In The Sydney Morning Herald on Tuesday I read an article that focused on where the sentiments of Corporate Australia currently stand. The following statements given between 4th February and 23rd February 2016 show that major corporations in Australia are aiming for agility to remain on top of their game.
".. a more agile company ready to respond to the challenges and opportunities presented by a rapidly changing global marketplace" -- BHP Billiton, ASX announcement, 23 Feb 2016
".. record result reflects a stronger, leaner, more agile Qantas," -- Qantas CEO Alan Joyce, investor presentation, 23 February.
"People -- continuing to invest in our people to strengthen organisational capability and agility," -- Caltex investor presentation, 23 February.
".. assisting us to create a platform to become a more lean and agile organisation for the future, fully capable of anticipating and responding to market opportunities," -- Coca-Cola Amatil results presentation, 17 February.
".. create a company that is customer-led and data-driven, simpler and scalable, agile and quick to respond to the changes we are seeing in the community and in business," -- IAG investor presentation, 17 February.
".. deliver quality long-term growth, the agility to respond to changing markets," -- Suncorp results presentation, 11 February.
".. agile product set is well-positioned to support clients and counterparties facing headwinds in their businesses," -- Macquarie Group investor update, 4 February.
Australia's Prime Minister Malcolm Turnbull said: "The Australia of the future has to be a nation that is agile, that is innovative, that is creative.
"We can't be defensive, we can't future-proof ourselves. We have to recognise that the disruption that we see driven by technology, the volatility in change is our friend if we are agile and smart enough to take advantage of it."
So what does this mean for you, a professional working in such corporations, or if you're a job seeker?
Firstly, what is the definition of agile? According to the Oxford English Dictionary:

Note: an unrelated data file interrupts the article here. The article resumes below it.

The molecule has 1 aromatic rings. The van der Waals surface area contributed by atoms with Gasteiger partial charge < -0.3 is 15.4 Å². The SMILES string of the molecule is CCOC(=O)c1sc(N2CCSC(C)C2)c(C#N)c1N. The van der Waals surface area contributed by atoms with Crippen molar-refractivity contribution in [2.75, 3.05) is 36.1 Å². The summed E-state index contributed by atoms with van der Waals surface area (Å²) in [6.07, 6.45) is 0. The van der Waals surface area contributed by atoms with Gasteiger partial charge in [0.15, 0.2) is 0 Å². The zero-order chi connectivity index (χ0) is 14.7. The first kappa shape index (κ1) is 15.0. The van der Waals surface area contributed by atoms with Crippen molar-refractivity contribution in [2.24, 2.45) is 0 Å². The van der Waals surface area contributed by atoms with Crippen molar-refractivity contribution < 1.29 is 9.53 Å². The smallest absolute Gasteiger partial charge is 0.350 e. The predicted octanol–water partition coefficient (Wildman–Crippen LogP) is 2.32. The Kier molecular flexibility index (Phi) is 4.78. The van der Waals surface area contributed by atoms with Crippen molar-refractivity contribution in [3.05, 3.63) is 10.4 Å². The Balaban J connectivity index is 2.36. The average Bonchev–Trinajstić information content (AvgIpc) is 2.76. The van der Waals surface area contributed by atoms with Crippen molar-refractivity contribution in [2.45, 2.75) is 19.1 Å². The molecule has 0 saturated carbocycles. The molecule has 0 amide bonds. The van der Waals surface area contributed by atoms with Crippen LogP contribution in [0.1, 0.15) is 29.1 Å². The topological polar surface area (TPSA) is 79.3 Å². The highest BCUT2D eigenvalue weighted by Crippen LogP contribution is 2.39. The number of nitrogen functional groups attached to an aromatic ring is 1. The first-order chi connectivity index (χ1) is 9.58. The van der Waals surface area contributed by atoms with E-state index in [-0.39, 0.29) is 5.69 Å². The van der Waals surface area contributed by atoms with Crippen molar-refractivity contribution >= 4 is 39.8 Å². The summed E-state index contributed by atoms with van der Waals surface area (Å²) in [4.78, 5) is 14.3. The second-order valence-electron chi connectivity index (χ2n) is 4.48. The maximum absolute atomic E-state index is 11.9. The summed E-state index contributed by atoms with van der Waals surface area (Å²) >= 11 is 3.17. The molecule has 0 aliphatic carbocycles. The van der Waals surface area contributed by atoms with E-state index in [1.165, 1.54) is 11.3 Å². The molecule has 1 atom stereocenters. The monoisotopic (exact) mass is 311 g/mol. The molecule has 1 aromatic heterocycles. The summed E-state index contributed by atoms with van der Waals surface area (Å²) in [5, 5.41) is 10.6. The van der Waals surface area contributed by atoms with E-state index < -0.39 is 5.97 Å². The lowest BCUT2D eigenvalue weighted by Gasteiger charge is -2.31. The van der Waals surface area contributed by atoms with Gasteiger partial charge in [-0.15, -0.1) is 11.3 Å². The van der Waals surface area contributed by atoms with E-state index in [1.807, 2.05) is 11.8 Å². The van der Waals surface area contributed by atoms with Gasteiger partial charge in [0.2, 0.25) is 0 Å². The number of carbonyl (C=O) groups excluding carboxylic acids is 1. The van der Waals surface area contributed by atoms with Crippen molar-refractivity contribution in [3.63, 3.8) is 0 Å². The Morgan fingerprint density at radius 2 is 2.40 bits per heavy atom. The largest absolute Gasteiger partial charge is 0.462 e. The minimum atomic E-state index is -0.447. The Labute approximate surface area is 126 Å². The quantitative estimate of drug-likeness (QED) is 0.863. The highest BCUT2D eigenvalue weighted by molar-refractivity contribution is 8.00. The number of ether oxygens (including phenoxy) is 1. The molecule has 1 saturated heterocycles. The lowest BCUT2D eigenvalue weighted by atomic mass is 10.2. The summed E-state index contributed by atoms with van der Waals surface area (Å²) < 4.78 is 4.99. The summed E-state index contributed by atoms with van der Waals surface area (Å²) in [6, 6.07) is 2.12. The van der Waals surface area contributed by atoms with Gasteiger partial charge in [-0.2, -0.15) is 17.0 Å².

Able to move quickly and easily: "Ruth was as agile as a monkey."
Able to think and understand quickly: "his vague manner concealed an agile mind."
Relating to or denoting a method of project management, used especially for software development, that is characterised by the division of tasks into short phases of work and frequent reassessment and adaptation of plans: "agile methods replace high-level design with frequent redesign."
Secondly, consider what is important for employees in today's workplace.
Change is constant, and the ability to adapt to change is essential to manage your career effectively. The ability to adapt to change and be agile in your approach is equally important if you have been impacted by redundancy (the result of organisational change, off-shoring, outsourcing, or business realignment) in order to make a successful career transition.
Research has shown that within organisations, there are some team members who take control of their personal career path and there are others who expect the organisation to plan their career for them.
Those employees who are prepared to take control of their own career path, manage the vertical, lateral or diagonal moves and plan the ongoing upgrading and development of their skills and knowledge have greater levels of career resilience and self-reliance.
What does each of these terms really mean?
Career Resilience is the ability to persevere with your career plans in spite of the obstacles that occur.
Self-Reliance is taking responsibility to create your own career goals and research the career development options available within the organisation or externally. It is the acceptance of responsibility for developing the expertise required to make an ongoing positive contribution to the organisation or to make a career change.
If you have career resilience and self-reliance you will be able to remain agile in today's changing workplace.
In order to understand what direction will be best for you, it's important take time for self-reflection to understand your work preferences, your current competencies, behavioural preferences, personality, career values, transferrable skills, work satisfiers and tangible work accomplishments to date.
Armed with this information you will then be able to set a plan to conduct the required research, analysis, networking and exploration to identify what is possible to future-proof your career in today's changing workplace.
I always like the saying, "dance in the moment". It's easier to dance in the moment when it comes to your career if you have a solid understanding of what you have to offer, what is in demand and where you will add value. Combine that with a large dose of resilience and self-reliance and you will remain agile.